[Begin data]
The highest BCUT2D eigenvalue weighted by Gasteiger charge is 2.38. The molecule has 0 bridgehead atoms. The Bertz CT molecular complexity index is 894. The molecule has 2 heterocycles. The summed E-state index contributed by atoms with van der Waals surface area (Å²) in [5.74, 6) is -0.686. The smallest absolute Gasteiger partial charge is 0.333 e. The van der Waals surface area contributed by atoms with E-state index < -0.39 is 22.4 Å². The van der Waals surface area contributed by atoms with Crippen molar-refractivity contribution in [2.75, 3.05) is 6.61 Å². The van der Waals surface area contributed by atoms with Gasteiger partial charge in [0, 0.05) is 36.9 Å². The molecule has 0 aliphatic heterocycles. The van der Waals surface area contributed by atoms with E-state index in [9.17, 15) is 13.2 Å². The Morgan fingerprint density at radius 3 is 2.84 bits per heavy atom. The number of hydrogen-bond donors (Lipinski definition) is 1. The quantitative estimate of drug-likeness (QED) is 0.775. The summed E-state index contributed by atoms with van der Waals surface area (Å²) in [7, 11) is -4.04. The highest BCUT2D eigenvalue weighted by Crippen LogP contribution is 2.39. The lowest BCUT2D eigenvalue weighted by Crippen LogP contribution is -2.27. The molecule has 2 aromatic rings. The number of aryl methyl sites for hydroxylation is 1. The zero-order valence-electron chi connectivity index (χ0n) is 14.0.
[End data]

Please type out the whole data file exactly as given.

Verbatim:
The highest BCUT2D eigenvalue weighted by Gasteiger charge is 2.38. The molecule has 0 bridgehead atoms. The Bertz CT molecular complexity index is 894. The molecule has 2 heterocycles. The summed E-state index contributed by atoms with van der Waals surface area (Å²) in [5.74, 6) is -0.686. The smallest absolute Gasteiger partial charge is 0.333 e. The van der Waals surface area contributed by atoms with E-state index < -0.39 is 22.4 Å². The van der Waals surface area contributed by atoms with Crippen molar-refractivity contribution in [2.75, 3.05) is 6.61 Å². The van der Waals surface area contributed by atoms with Gasteiger partial charge in [0, 0.05) is 36.9 Å². The molecule has 0 aliphatic heterocycles. The van der Waals surface area contributed by atoms with E-state index in [9.17, 15) is 13.2 Å². The Morgan fingerprint density at radius 3 is 2.84 bits per heavy atom. The number of hydrogen-bond donors (Lipinski definition) is 1. The quantitative estimate of drug-likeness (QED) is 0.775. The summed E-state index contributed by atoms with van der Waals surface area (Å²) in [7, 11) is -4.04. The highest BCUT2D eigenvalue weighted by Crippen LogP contribution is 2.39. The lowest BCUT2D eigenvalue weighted by Crippen LogP contribution is -2.27. The molecule has 2 aromatic rings. The number of aryl methyl sites for hydroxylation is 1. The zero-order valence-electron chi connectivity index (χ0n) is 14.0.